Until the Victorian restoration of the church, the foundations of the chancel could still be seen, to the north of which, on the sight of the present tower, were more foundations possibly of a tower or transept. The Norman wall arcading was on the west wall of this section.After its suppression, the monastery buildings and parts of the church were demolished, leaving only the nave, north aisle and porch which were far more manageable for use as a parish church. This happened in other places (e.g. Wymondham and Waltham Abbeys) where the large conventual chancel was abandoned. The arrangement of St. Peter’s was of course excellent for the post– Reformation liturgical requirements, where the large pulpit was the important feature, with boxed pews gathered around it. Many beautiful items used in mediaeval worship were removed; some of these were recorded in an inventory made by the churchwardens in 1574, including two censers, a pax, cross, chalice, velvet cope, and
"two vestments, 11 Chasubles, one of velvet one of satin. Some additions were also recorded; the walls were whitewashed (to cover the mediaeval wall paintings) and the 11 Kings Majesty's Arms"
Were erected, also the "wrytyng of gods word" (seemly texts to replace the wall-paintings). It seems that the 16th century destruction was not enough for the Parliamentarian inspector of churches for the demolition of "superstitious" images and inscriptions, one William Dowsing. He visited the church on August 28th 1643 and recorded,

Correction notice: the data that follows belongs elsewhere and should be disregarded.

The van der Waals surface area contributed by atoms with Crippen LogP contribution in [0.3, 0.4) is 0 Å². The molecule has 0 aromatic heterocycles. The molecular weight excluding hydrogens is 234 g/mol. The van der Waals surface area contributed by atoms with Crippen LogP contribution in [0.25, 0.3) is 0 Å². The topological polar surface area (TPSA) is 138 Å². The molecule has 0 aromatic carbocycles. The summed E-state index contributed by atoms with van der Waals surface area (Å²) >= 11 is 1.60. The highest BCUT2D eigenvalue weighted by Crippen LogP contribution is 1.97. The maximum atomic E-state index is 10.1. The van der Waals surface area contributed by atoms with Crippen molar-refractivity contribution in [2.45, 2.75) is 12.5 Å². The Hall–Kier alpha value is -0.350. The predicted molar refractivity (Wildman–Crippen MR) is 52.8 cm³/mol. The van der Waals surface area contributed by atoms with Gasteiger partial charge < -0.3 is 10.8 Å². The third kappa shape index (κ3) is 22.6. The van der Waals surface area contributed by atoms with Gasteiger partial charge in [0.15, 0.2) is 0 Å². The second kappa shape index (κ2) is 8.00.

"sixteen superstitious pictures and one I brake. Fourteen still remain and one of God".
These were probably in stained glass in the windows. Not all the glass was destroyed, because there remained the figures of SS. Peter and Paul in the central window1 of the north aisle. These somehow found their way into the possession of a Mr Watling of Stonham (and formerly of Wangford) who also had a fragment of stone from a coffin found in the priory ruins.
We are given a fair idea of what the interior looked like before the 19th century restoration from notes made by David Elisha Davy who visited the church in 1807. It then consisted of a aisle on the north side and a "body" (the nave). There was no division between the nave and the chancel and the Communion Table, raised on one step at the east end, was enclosed on three sides by a rail and bannister. On the wall above it were four framed compartments, inscribed the Lord's Prayer, Creed and Ten Commandments. The nave roof was hidden by a plaster ceiling and on a beam towards the west end were fixed the framed Royal Arms of King James II. The large pulpit stood at the centre of the south side; it is described as very handsomely carved and inlaid. On Its back was an oak eagle. This may have been the present reading-desk and pulpit, assembled together as a ´two decker´ arrangement; at the time it had a fine sounding–board. To the north of the east window was a hatchment for a member of the Rous family.
The eastern bay of the north aisle was partitioned off as a "belfry" and above it was a low steeple of wood capped by a short spire; this contained five bells, Davy notes the Norman wall-arcading, also some rums on the south side. On his second visit here in 1823, he recorded that a small gallery had been erected at the west end of the nave and another gallerv stood in the north aisle.